Unknown to them at the time, their conversation had been overheard by the vicar. The witness said: “Had mandatory reporting been in place, my brother, who died a year afterwards, would have died knowing that something might have been done, and that people had been aware of his distress. He was more distressed than I was.”

She said that, having been a deeply committed churchperson when she was younger, she had fallen out with the Church. “I didn’t trust the church anymore or the people within the Church. But I didn’t fall out with God. I am lucky. I know not many people feel that. . . I read things about the Church and I was not impressed.”

The apology issued by Dr Foster and the Archbishop of York, Dr Sentamu, later that year when the police investigation into Whitsey — Operation Coverage — had closed, was “almost irrelevant”, she said.

“It doesn’t mean anything very much. . . a true apology has to include an acknowledgement, some affect, perhaps, no defence, and reparation.”

She had received no personal apology or pastoral support after she attempted to contact the diocesan safeguarding officer. “Nothing has changed. It feels like a candyfloss apology. . . it is hiding a core of deception and sophistry. Real apology is about an exchange of power and shame.”

When questioned on this, Dr Forster said: “I am very sorry that nobody got back to her. . . That is most regrettable; it is obviously the diocesan office, not my office; it doesn’t affect me directly.”

Another survivor has said in a witness statement that he made an allegation against Whitsey to Dr Forster in 2002. Dr Forster told the Inquiry that he had “a vague recollection of someone saying something odd about Victor Whitsey.

“He did have a reputation for odd behaviour in general, not abusive behaviour, but he had a reputation, so if anyone said something odd about him 17 years ago, I probably wouldn’t have registered it; partly because he was known to be someone who behaves in odd ways.”

Dr Forster said that he had “not been attuned” to the possibility of a bishop carrying out abuse. “I have to accept that I would not be as sensitive to disclosures then as I am now. I have no memory of what transpired. I can only think that this was relatively informal and not in context. . . no written note was kept.”

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Dr Forster is currently the subject of a complaint under the CDM concerning his decision not to disclose to the police in 2009 information from a retired cleric in his diocese, Mr Dickenson, who had disclosed that he had been accused of abusing a child in the 1970s.

Despite this, Dr Forster had decided to renew Mr Dickenson’s Permission to Officiate (PTO) that year, based on his risk assessment, he said, because “I knew the four parishes in which he had served, his ministry was minimal.”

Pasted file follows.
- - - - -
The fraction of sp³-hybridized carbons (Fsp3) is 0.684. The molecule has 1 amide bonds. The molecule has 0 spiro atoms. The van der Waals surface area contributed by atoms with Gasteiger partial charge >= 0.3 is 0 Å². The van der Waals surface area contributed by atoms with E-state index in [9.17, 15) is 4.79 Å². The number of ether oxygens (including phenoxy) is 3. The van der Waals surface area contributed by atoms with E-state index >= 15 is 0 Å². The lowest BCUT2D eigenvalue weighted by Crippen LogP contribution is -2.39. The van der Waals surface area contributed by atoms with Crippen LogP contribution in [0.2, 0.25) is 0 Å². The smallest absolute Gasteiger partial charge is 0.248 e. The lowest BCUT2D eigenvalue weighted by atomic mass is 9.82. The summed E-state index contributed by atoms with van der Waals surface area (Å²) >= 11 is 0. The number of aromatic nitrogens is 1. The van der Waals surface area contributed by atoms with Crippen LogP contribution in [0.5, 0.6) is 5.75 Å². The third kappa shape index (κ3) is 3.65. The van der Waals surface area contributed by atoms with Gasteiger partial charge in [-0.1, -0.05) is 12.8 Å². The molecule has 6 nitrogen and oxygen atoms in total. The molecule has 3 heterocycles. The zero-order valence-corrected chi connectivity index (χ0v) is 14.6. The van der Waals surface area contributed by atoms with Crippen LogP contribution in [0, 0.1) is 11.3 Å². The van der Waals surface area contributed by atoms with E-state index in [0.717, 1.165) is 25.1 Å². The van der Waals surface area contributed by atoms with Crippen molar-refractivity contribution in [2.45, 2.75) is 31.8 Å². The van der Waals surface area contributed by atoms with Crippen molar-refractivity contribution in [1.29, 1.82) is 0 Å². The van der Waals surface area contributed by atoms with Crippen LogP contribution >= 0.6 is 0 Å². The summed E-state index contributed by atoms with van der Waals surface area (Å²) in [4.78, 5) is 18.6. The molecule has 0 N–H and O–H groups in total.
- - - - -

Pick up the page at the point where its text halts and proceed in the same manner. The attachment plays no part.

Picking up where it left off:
Dr Forster did not give the document containing the disclosure to the diocesan safeguarding officer or the police. He accepted that it was a “misjudgement” to decide that the risk from Dickenson was small.

Asked whether he was qualified to make this risk assessment, Dr Forster told the Inquiry: “I agree that I should have sought various advice. It was a disclosure of a disclosure that had been handled at the time. I had received it confidentially.”

The information was not discovered until police began investigating the case of Whitsey in 2017 (News, 13 October 2017). Whitsey, Dickenson’s bishop at the time of the abuse, had moved him to another parish and told him never to repeat the offence. Dr Forster said that he had not made the connection between the two cases.

Dickenson, who was the Vicar of Christ Church, Latchford, from 1968 to 1974, retained permission to officiate in the diocese until 2014. He was sentenced to 27 months in prison in April. The CDM complaint against Dr Forster was lodged by Sir Roger Singleton in the same month (News, 5 April). A lessons-learnt review into the Whitsey case has been commissioned by the National Safeguarding Team of the C of E (News, 24 May).

A recent audit of safeguarding in the diocese of Chester, conducted by the Social Care Institute for Excellence (SCIE), stated: “The Bishop of Chester does not delegate any of his safeguarding responsibilities and takes all decisions about if and when the threshold of referral to statutory authorities take place.”

Dr Forster struggled to answer questions on whether he agreed that a qualified safeguarding professional, rather than a bishop, should be making decisions on individual safeguarding cases, including referrals to statutory authorities.